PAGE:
The Windows version of the container doesn't have the security features of the Linux version. It's advised to use the Windows version only for development and testing purposes.
You can configure replication with this container, but you'll have to make a custom image. For more information about making a custom image, see the Custom Image page of this section. For more information about configuring replication in SQL Server, see Configure a SQL Server Availability Group for read-scale on Linux in the Microsoft documentation.
You should always deploy the database container within a StatefulSet so that each container has its own separated storage. It also ensures that each container has a unique DNS name inside the cluster so that it can be found easily by other containers. You can also configure each of the instances based on an incremental identifier so that you can set a read/write instance and several read-only instances. Here's an example of a simple StatefulSet deployment with the WorkflowGen database container:
apiVersion: v1kind: Servicemetadata:name: databasespec:type: ClusterIPclusterIP: Noneports:- port: 1433targetPort: mssqlprotocol: TCPname: mssqlselector:app.kubernetes.io/name: workflowgenapp.kubernetes.io/component: database---apiVersion: apps/v1kind: StatefulSetmetadata:name: databasespec:replicas: 1serviceName: databaseselector:matchLabels:app.kubernetes.io/name: workflowgenapp.kubernetes.io/component: databasetemplate:metadata:labels:app.kubernetes.io/name: workflowgenapp.kubernetes.io/component: databasespec:terminationGracePeriodSeconds: 10nodeSelector:kubernetes.io/os: linuxcontainers:- name: databaseimage: advantys/workflowgen-sql:7.18.3-ubuntu-18.04imagePullPolicy: AlwayssecurityContext:runAsUser: 0runAsGroup: 0resources:requests:memory: "1Gi"cpu: "500m"limits:memory: "2Gi"cpu: "1"envFrom:- configMapRef:name: database-configports:- name: mssqlcontainerPort: 1433livenessProbe:initialDelaySeconds: 30timeoutSeconds: 5exec:command:- pwsh- -NoLogo- -NoProfiles- /usr/local/bin/healthcheck.ps1readinessProbe:initialDelaySeconds: 20timeoutSeconds: 5exec:command:- pwsh- -NoLogo- -NoProfiles- /usr/local/bin/healthcheck.ps1volumeMounts:- mountPath: /var/opt/mssqlname: sqldata- mountPath: /mnt/secretsreadOnly: truename: secretsvolumes:- name: secretssecret:secretName: database-secvolumeClaimTemplates:- metadata:name: sqldataspec:accessModes:- ReadWriteOncestorageClassName: defaultresources:requests:storage: 100Gi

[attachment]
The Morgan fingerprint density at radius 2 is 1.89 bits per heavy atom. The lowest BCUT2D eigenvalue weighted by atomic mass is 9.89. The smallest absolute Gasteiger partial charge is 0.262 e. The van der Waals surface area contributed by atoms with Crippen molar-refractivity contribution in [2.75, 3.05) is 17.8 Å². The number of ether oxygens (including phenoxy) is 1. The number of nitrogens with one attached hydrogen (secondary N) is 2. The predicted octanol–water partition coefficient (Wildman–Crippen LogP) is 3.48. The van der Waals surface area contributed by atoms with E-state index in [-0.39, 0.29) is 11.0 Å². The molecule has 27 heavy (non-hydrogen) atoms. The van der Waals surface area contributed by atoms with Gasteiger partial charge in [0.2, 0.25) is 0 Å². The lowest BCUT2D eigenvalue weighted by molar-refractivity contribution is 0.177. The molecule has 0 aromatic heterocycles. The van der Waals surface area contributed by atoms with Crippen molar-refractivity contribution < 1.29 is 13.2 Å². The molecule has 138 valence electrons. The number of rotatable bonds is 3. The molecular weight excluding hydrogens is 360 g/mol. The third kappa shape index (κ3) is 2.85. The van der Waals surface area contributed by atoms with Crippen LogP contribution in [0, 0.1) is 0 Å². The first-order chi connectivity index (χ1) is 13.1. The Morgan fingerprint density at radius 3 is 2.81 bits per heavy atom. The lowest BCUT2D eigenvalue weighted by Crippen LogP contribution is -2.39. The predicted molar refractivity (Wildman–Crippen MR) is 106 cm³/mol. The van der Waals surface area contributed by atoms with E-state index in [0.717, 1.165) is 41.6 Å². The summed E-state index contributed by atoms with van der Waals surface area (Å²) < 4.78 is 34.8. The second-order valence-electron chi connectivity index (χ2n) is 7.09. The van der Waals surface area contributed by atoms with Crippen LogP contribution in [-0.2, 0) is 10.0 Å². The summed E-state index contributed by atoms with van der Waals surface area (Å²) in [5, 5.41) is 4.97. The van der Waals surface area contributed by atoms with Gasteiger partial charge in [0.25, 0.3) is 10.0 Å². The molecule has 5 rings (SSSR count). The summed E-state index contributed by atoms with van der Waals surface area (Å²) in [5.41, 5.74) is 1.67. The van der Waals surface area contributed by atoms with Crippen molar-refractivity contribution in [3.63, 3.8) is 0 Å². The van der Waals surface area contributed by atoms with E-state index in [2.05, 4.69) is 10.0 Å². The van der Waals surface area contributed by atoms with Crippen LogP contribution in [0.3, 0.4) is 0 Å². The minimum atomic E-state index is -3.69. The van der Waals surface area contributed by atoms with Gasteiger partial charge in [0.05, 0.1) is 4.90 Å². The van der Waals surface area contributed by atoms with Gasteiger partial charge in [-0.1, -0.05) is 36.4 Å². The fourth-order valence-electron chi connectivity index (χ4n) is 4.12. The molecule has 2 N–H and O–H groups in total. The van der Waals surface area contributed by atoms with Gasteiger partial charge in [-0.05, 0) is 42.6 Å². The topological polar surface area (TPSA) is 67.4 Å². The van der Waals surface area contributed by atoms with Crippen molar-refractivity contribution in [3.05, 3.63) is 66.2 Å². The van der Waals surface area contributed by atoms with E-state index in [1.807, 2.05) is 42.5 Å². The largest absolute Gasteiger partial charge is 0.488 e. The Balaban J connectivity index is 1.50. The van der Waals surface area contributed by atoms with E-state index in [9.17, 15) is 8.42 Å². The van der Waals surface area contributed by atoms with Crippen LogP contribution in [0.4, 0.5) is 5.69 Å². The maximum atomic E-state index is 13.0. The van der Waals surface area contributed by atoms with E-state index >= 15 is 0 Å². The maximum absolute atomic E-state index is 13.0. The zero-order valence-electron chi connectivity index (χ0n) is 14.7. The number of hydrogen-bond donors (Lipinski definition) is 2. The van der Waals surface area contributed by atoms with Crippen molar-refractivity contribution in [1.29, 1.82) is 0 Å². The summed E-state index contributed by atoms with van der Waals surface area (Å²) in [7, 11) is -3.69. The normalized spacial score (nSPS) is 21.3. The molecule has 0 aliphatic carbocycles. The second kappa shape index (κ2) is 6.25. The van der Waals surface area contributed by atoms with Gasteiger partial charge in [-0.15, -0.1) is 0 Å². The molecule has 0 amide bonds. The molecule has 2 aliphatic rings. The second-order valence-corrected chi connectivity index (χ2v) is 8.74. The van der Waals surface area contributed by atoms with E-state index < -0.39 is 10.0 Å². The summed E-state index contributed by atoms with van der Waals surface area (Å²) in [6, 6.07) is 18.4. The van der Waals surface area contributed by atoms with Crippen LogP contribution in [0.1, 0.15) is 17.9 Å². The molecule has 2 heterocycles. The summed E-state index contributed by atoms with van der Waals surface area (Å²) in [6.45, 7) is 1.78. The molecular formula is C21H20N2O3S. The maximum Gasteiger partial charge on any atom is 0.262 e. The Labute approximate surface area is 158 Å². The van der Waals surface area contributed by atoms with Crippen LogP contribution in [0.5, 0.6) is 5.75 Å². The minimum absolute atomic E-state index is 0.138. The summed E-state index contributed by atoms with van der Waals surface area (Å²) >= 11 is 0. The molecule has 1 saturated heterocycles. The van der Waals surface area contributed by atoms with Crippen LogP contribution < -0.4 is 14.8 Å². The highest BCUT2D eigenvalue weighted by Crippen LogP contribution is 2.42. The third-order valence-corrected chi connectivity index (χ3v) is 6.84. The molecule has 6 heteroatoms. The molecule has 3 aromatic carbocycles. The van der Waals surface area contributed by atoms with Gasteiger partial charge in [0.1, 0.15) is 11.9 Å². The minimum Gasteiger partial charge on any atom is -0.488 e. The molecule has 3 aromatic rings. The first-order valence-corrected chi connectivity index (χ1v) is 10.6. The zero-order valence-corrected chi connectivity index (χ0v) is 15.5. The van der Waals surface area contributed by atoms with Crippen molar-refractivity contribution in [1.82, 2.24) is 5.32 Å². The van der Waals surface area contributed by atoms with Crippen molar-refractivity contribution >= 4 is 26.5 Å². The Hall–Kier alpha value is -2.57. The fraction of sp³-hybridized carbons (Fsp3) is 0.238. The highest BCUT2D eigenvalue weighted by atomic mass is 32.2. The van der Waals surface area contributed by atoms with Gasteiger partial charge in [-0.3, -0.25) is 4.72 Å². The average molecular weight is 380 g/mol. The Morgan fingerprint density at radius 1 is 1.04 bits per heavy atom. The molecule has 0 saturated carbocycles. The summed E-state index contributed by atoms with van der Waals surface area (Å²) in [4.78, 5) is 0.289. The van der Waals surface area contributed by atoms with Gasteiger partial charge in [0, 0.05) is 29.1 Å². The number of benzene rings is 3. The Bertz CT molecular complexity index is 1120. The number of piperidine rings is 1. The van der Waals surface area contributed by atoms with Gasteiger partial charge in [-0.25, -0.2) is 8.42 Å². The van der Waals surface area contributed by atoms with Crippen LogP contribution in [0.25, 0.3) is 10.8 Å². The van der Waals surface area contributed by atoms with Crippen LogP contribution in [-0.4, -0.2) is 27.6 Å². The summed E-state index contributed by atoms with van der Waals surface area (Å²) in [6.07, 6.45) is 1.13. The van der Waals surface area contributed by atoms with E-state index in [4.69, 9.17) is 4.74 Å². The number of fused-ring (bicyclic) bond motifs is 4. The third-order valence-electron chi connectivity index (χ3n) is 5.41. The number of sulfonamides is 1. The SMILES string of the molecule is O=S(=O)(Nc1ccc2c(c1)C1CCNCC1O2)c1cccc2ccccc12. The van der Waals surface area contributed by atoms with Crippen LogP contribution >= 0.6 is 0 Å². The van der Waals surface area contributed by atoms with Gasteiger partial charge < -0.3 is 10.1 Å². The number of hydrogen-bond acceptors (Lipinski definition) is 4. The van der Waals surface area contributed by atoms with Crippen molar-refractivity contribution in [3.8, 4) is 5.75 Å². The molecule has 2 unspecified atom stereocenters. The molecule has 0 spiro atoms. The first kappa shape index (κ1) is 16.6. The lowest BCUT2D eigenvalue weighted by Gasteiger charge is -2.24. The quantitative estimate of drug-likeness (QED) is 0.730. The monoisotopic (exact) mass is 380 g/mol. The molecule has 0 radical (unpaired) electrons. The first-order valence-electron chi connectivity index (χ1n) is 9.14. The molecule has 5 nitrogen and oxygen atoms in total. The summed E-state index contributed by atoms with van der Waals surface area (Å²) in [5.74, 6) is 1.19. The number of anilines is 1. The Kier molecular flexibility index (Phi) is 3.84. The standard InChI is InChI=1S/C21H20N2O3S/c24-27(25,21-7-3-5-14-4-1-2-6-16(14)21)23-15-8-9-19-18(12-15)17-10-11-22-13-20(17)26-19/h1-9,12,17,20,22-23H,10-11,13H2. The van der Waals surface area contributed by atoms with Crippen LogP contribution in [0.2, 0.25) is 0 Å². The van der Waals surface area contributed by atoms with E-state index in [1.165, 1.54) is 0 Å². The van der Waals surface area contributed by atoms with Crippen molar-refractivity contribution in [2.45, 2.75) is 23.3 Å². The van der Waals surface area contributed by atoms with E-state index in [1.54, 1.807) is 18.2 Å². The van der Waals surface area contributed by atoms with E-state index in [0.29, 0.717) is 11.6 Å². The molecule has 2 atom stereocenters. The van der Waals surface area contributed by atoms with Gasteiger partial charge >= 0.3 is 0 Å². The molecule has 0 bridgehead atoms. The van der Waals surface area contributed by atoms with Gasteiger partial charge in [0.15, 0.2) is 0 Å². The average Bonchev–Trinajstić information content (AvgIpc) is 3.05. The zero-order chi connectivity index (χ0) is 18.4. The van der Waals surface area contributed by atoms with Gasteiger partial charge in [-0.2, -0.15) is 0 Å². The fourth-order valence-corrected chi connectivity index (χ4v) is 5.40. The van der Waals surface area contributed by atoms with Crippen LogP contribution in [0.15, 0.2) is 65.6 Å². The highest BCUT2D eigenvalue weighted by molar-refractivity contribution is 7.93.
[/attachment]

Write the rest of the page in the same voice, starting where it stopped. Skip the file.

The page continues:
You can use this example as a starting point to configure multiple database containers. For more information about StatefulSets, see StatefulSets in the Kubernetes documentation. You might need custom code to be able to configure multiple instances properly. See the Custom Image page of this section for more information about how you can add custom code to the container.